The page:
Germany, France, Poland


Based on the arresting true story of the Executioner of Emsland, THE CAPTAIN follows a German army deserter, Willi Herold, after he finds an abandoned Nazi captain’s uniform in the final weeks of World War II.
Emboldened by the authority the uniform grants him, he amasses a band of stragglers who cede to his command despite the suspicions of some. Citing direct orders from the Fuhrer himself, he soon takes command of a camp holding German soldiers accused of desertion and begins to dispense harsh justice. Increasingly intoxicated by the
unquestioned authority, this enigmatic imposter soon discovers that many people will blindly follow the leader, whomever that happens to be.

Director's Statement

Almost 70 years after the fact, the harsh brutalities of World War II still elicit incomprehension and dismay. By present-day standards, the violent acts committed seem abnormal, psychopathic, horrific.

But horror is a moral, not an analytical concept.

In order to explain Willi Herold’s actions we have to understand the world he lived in and not just our own world. We need to go beyond mere moral responses and experience the world from his point of view. Non-morally, so to speak, see what he saw, feel what he felt.

Aesthetically this does not mean the fetishizing of authenticity so common in historical films. “This is how it was!” is the mantra intoned, ignoring the fundamental fact that authenticity in cinema is always an illusion created by a team of filmmakers. Getting an era’s license plates right just isn’t enough.
Our audience needs to experience Herold’s historical, psychological and social reality directly, viscerally, emotionally. This story won’t be told from the outside in, but from the inside out. We will fully immerse the audience in Herold’s state of mind.

Our goal is not to justify or forgive Herold’s actions by contextualizing them, or worse: by introducing a moral relativism - but to understand the frame of reference which made these actions possible and so arrive at the general through the specific:

Herold’s highly particularised perspective of a specific historical event allows us to glimpse a universal truth about the human condition in wartimes -- past and present.
The continuity of violence connects all ages and cultures: Germany, Yugoslavia, Africa - most recently Syria, Eritrea and Ethiopia. The layer of civilization covering the call of blood remains paper thin.

As the excesses of WW II pass from memory into history, are we any closer to understand why, or even how, they happened? The same can be asked about any one of the conflicts mentioned above. Neither has violence disappeared from societies considering themselves fundamentally nonviolent. It exists at all times as both a fact and a possibility and as such plays a major role in human imaginations.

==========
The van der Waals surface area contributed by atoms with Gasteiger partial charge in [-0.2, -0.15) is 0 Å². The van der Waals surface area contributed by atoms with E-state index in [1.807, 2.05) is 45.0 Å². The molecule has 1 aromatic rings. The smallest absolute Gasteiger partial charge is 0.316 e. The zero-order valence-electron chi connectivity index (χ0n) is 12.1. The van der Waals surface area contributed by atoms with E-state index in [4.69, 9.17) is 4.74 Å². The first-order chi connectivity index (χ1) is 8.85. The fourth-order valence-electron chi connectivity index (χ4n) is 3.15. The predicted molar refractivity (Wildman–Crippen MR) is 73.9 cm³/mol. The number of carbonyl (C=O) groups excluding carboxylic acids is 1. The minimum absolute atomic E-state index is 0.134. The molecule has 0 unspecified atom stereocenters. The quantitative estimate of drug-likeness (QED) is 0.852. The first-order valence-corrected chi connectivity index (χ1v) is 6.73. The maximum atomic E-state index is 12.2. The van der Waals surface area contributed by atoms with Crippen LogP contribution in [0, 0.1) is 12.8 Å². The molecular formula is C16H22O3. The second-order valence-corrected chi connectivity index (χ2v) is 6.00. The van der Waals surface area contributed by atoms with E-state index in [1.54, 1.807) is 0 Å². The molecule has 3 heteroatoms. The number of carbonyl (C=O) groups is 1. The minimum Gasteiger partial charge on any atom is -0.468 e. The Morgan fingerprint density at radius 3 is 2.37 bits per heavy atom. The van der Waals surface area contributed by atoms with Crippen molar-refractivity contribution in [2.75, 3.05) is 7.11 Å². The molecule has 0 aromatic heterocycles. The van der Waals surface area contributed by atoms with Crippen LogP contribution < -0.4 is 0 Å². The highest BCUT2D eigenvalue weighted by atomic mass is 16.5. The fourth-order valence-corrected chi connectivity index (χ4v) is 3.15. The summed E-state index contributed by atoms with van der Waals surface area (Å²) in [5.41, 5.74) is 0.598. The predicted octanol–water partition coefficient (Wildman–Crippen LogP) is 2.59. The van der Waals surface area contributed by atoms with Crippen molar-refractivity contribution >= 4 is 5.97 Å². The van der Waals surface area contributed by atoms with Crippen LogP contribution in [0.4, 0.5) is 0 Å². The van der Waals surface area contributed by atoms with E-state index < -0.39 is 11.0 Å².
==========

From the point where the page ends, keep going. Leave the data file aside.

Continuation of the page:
In our film this continuity is expressed by featuring purposefully anachronistic sights: images of a contemporary Germany, both specific historical sites and ordinary, everyday environments.

This second temporal plane is also a response to the aforementioned fetishizing of authenticity. The fact that this movie is an object made in the year 2017, by filmmakers looking at the past with a certain historical perspective, will be an integral part of its visual strategy: we admit to the illusion of cinema.

There is another continuity that connects our world to that of the past: the act of renaming and the use of euphemism and their power to efface actual cruelties. "You can't make an omelet without breaking eggs" was Stalin's apology for revolution and forced modernization in the 1930s.

If one extreme of euphemism comes from naturalizing the cruelties of power, the opposite extreme arises from a nerve-deadening understatement:
Defenceless villages are bombarded from the air, the cattle machine-gunned, the huts set on fire: this is called pacification. People are imprisoned for years without trial, or shot in the back of the neck or sent to die in camps: this is called elimination of unreliable elements.

The phrases are colorless by design and not by accident. There is a deliberate method in the imprecision of texture -- the mode of their nonmeaning is the point. Such phraseology is needed if one wants to name things without calling up mental pictures of them.

Director's Biography

1968 born in Stuttgart
1987 high-school diploma at Gottlieb-Daimler Gymnasium in Stuttgart
1987-1989 study of Philosophy and Comparative Literature, Eberhard Karls Universität Tübingen
1989-1993 study of Film Production, Columbia College Los Angeles
1993 B.A. Film Production
1993-1994 study of Directing, American Film Institute Los Angeles
1994 M.F.A. Directing
since 1995 international freelance director and screenwriter

2017 Der Hauptmann // The Captain (script and director)
2016 The Divergent Series: Allegiant (director)
2015 The Divergent Series: Insurgent (director)
2014 The Novice - Pilot (director)
2013 R.I.P.D. (director)
2010 R.E.D. (director)
2009 The Time Traveler‘s Wife (director)
2009 Lie to Me (TV series) - Pilot (director)
2005 Flightplan (director)
2003 Eierdiebe (script and director)
2002 Tattoo (script and director)
2001 Tatort - Mördergrube (script)
1999 Tatort - Drei Affen (script)
1998 Tatort - Bildersturm (script)

Cast & Crew

Directed by: Robert Schwentke

Written by: Robert Schwentke

Produced by: Frieder Schlaich, Irene von Alberti

Cinematography: Florian Ballhaus

Editing: Michał Czarnecki

Production Design: Harald Turzer

Costume Design: Magdalena Rutkiewicz-Luterek

Make-Up & Hair: Doreen Kindler

Original Score: Martin Todsharow

Sound Design: Andre Bendocchi-Alves, Martin Steyer

Visual Effects: Jörn Großhans

Cast: Frederick Lau (Kipinski), Bernd Hölscher (Schütte), Alexander Fehling (Junker), Waldemar Kobus (Hansen), Max Hubacher (Willi Herold), Milan Peschel (Freytag)

Nominations and Awards

  • European Sound Designer 2018
  • Feature Film Selection 2018